I recall having your experience in a Bravo. It is indeed more difficult to tack 1/2 furled in a Bravo, especially when you are new to cats' like I was. Without the nerve wracking speed of a full sail to match an overly strong headwind, the wind stops the boat dead before your arc can complete.

As you get more confident with the speed, you can leave the sail more full in more wind. However, you reach a point where you wonder which is the lesser of two evils.

What I did to avoid the equally nerve wracking gybe was this. If your tack fails, let the headwind backwind you. Throw the rudder hard over in the opposite direction. As the boat backs up, your bow will swing into the wind where you need it. As your sail starts to fill on the correct side, slowly ease back into the tack you want.

Backwinding lets you try to tack for the practice but gives you a plan B for when it fails.


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PostPosted: Mon Jun 16, 2014 1:02 pm 
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Old trick.

Spit in the water. You can then tell if you are going forward or backwards and adjust rudder accordingly.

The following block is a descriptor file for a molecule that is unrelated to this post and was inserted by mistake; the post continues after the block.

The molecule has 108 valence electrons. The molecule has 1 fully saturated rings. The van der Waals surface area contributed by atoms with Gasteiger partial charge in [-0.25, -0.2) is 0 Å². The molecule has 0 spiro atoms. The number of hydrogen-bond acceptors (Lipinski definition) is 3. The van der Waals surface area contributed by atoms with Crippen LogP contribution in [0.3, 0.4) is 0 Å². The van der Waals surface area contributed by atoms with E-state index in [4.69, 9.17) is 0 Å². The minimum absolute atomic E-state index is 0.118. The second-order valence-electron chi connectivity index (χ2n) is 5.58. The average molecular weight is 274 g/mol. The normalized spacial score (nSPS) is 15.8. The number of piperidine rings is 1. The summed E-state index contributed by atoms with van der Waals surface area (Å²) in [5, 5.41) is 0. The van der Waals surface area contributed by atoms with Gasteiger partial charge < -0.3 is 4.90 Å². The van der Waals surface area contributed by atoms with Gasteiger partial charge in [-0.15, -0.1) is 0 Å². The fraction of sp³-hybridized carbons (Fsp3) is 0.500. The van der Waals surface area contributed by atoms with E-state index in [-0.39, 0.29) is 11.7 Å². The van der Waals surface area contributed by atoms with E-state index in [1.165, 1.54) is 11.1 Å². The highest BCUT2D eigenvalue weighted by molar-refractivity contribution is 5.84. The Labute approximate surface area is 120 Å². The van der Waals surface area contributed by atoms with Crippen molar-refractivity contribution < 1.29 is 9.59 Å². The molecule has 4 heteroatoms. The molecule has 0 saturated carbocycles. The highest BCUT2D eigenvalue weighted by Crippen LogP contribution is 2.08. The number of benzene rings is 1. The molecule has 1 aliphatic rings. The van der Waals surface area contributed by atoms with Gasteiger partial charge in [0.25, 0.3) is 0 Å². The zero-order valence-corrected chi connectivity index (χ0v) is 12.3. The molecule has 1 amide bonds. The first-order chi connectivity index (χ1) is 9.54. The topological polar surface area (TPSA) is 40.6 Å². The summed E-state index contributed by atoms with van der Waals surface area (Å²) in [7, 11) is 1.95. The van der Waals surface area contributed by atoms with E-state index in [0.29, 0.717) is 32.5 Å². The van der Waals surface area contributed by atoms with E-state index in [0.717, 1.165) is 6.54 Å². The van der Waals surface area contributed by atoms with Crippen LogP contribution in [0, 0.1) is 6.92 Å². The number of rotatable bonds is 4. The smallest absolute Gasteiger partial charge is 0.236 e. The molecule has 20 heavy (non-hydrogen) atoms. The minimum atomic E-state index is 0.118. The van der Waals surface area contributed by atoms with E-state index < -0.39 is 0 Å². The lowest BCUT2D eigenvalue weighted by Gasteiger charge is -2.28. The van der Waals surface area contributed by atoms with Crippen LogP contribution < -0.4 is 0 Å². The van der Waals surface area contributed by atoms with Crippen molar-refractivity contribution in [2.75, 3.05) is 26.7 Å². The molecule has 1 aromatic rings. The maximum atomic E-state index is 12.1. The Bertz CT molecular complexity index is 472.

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PostPosted: Mon Jun 16, 2014 3:15 pm 
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When it's blowing 20? Gonna rebound!

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PostPosted: Tue Jul 08, 2014 8:50 am 
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The other thing I found that helps quite a lot is to stay longer on the initial side and move your weight to the back of the boat as you rudder over. This puts some drag on the inside of the turn and helps the boat come about more quickly before you lose your forward momentum. If it's really windy, I've noticed that it gets the wind to the back of the sail faster. Also relax the sheet a little as you move through your turn. As you come up on the wind, if you have it in too tight, the sail tends to contribute to slowing the boat, and stopping your turning momentum.